The world saw one of the most controversial occurrences in the history of the game and its ecosystem. Hakeem Al-Araibi, a boy from Bahrain, ended 77-day prison ordeal on Tuesday. The former Bahraini international footballer flew from Thailand to Australia, where he holds the refugee status.
Like a mother’s pride is her child, a person’s badge is his motherland. You grew up in an environment speaking your native language, socializing with your own people. As you grow up, you start making your voice heard. It becomes a dream to serve one’s country in whatever means be it. The sense of patriotism for your native land is indescribable. The bid was to change Bahrain into a democratic country in 2011. But, Hakeem got inflicted with a major curse. His own homeland deserted him and wanted to lock him up and his footballing career due to several political reasons.
The 25-year-old central defender got abandoned by his own country due to severe political conflicts since 2011. He somehow fleed to Australia to survive from the then imposed torment. But, back in his home, more than 150 sportspeople have suffered major ill-treatment due to the movement.
His country of origin, Bahrain, had sentenced him to 10 years of imprisonment during a 2014 trial on vandalism charges. The charges were of demolishing a police station taking back to the ill-fated Arab spring. But, on the other side of the coin, Hakeem was not a part of the sorry event. Rather, he was playing a televised football match for his club. He was not only arrested, but he was also tortured and beaten up during November 2012 during the riots. He somehow flew to Australia when he was at bail.
Little did Hakeem know, fate would not be turned on his favour even after migrating to the land of Kangaroos. A person’s marriage is deemed as bonding of love, a new start to life in all prosperity. Al-Araibi planned a trip to Thailand with his newly wedded wife. He wanted to celebrate his late anniversary in the Land of Smiles. Although, agonizingly the trip failed to be plain sailing. The Bahraini government issued an erroneous Interpol “red notice”- an international arrest warrant to capture Hakeem in the Southeast Asian country and extradite him.
Reports suggest the Bahraini government targeted the lad for a specific reason. Back in 2016, in an interview, Hakeem spoke to a German TV channel named ARD. He claimed, Asian Football Confederation (AFC) president and Bahraini national Salman Bin Ebrahim Al Khalifa was unfit for the presidency run of FIFA. Salman lost on a narrow margin against the current FIFA President, Gianni Infantino. Many diplomats said Hakeem’s controversial statement is one of the many reasons for the issue of the red notice. But, according to the international laws, a refugee to another country is not subjected to the “red notice” by his native land. It was completely up to the Thai government now - whether to send him back to Australia or to hand him over to the Island of Pearls where he would have counted his last days of survival.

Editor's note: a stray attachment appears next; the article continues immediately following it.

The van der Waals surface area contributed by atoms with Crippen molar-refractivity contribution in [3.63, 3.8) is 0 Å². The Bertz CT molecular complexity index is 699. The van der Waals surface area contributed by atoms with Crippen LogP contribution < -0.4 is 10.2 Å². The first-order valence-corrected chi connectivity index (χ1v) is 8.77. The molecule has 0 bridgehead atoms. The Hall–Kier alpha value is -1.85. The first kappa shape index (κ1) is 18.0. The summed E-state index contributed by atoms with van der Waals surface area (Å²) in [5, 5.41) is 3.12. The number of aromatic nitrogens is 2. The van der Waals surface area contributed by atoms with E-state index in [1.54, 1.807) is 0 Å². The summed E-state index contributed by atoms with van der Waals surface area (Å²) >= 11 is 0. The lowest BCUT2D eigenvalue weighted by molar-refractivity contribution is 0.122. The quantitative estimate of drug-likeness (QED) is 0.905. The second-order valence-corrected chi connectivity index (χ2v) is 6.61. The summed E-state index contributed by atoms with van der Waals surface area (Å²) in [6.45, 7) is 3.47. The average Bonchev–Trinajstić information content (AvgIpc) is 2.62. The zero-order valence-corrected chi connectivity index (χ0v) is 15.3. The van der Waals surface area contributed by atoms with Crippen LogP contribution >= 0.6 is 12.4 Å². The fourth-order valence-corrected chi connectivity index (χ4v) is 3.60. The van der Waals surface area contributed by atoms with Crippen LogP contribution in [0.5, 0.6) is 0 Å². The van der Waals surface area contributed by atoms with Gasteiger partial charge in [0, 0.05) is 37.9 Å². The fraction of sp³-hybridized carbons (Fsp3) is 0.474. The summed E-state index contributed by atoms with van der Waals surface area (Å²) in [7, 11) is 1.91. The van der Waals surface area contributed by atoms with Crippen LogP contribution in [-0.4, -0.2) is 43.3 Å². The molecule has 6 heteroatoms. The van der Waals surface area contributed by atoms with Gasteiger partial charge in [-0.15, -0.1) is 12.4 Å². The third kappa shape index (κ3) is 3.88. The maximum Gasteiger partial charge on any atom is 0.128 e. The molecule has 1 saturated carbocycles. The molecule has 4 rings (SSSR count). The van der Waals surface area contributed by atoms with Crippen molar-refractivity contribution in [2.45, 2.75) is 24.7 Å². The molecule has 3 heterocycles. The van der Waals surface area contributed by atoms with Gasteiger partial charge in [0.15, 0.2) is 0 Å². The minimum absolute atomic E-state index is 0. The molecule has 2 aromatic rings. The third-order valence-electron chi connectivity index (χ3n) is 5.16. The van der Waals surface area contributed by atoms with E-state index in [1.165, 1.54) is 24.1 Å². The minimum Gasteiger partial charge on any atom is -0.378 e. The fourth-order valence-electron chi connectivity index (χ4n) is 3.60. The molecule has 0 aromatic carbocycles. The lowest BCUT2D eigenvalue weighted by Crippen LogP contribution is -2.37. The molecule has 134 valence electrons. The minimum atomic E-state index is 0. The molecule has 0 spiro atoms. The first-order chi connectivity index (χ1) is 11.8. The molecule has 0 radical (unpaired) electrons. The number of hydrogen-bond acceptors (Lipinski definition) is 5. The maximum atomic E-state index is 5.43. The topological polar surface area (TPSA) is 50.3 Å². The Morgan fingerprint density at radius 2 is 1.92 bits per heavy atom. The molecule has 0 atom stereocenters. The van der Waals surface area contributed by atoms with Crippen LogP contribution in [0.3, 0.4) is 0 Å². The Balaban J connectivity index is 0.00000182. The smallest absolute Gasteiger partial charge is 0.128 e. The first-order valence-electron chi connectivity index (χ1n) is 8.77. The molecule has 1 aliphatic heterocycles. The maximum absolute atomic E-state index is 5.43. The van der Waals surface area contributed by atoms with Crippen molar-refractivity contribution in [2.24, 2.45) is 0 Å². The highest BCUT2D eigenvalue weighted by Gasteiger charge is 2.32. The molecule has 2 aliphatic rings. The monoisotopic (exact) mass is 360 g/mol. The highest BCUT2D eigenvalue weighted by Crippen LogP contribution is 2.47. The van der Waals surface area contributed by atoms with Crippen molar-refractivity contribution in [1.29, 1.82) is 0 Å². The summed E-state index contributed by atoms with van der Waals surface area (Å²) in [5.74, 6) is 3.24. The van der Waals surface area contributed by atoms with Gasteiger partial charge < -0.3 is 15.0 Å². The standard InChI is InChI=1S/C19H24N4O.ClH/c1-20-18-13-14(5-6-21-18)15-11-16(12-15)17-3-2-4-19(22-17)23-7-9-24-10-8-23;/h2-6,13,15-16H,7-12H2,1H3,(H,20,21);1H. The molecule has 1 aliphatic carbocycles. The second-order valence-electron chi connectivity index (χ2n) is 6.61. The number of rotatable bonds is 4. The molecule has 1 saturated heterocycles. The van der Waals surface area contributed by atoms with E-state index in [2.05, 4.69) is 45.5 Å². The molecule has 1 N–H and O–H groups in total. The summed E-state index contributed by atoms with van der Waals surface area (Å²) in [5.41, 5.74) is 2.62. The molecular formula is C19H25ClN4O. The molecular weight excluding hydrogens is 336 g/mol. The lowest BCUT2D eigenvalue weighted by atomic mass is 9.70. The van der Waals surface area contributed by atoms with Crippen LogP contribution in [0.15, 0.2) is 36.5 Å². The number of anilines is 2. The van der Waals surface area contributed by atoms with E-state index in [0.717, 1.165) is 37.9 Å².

Since the matter received massive international importance, FIFA pleaded to the Thai government about the release of Hakeem. Also, Al-Araibi got the backing of the Australian government. One of the several names to mention in this wrenched journey is Craig Foster, former Australian football team captain. Craig is one of the most salient driving forces of Hakeem’s rescue. Fearing for his life, he flew to Australia, where he issued the refugee status in 2017. Later, miraculously, the land of Kangaroos turned out to be his shelter of protection. Craig Foster has backed Hakeem in all possible ways. He worked as a key reason for Hakeem’s permanent release from the Thailand prisons.
This is not the first time that football played as a tool for a nation’s PR activities. The pouring of substantial money in the European football circuit has been a cunning act of defending the sorry state of human rights in the middle-east. The fierce riots between the Shia and Sunni Muslims are the main cause of the now happening rampage in the middle-east. But, this incident crossed the lines of international diplomacy, law enforcement, refugee law, human rights, the geopolitics of football and the regular politics of domestic elections. The world looked upon the matter and raged in immense hatred.
Fears grew and human rights group came down to the streets to voice their protest. The Melbourne based football club, Pascoe Vale, where Hakeem currently plies his trade, took no time to learn the matter of the red notice, refugee law and diplomacy and started to campaign for his release. Player associations and unions joined in as well.
Finally, after a lot of conflicts, on Monday, the sun blazed the morning sky, and truth prevailed the triumph. On Monday, 11th of February, Thailand’s foreign ministry had petitioned the court to drop the extradition case. The battle of justice finally came to an end after huge controversies as Hakeem Al-Araibi, the adopted child of a foreign land, was flown to Australia, the new immigrant son of the Socceroos.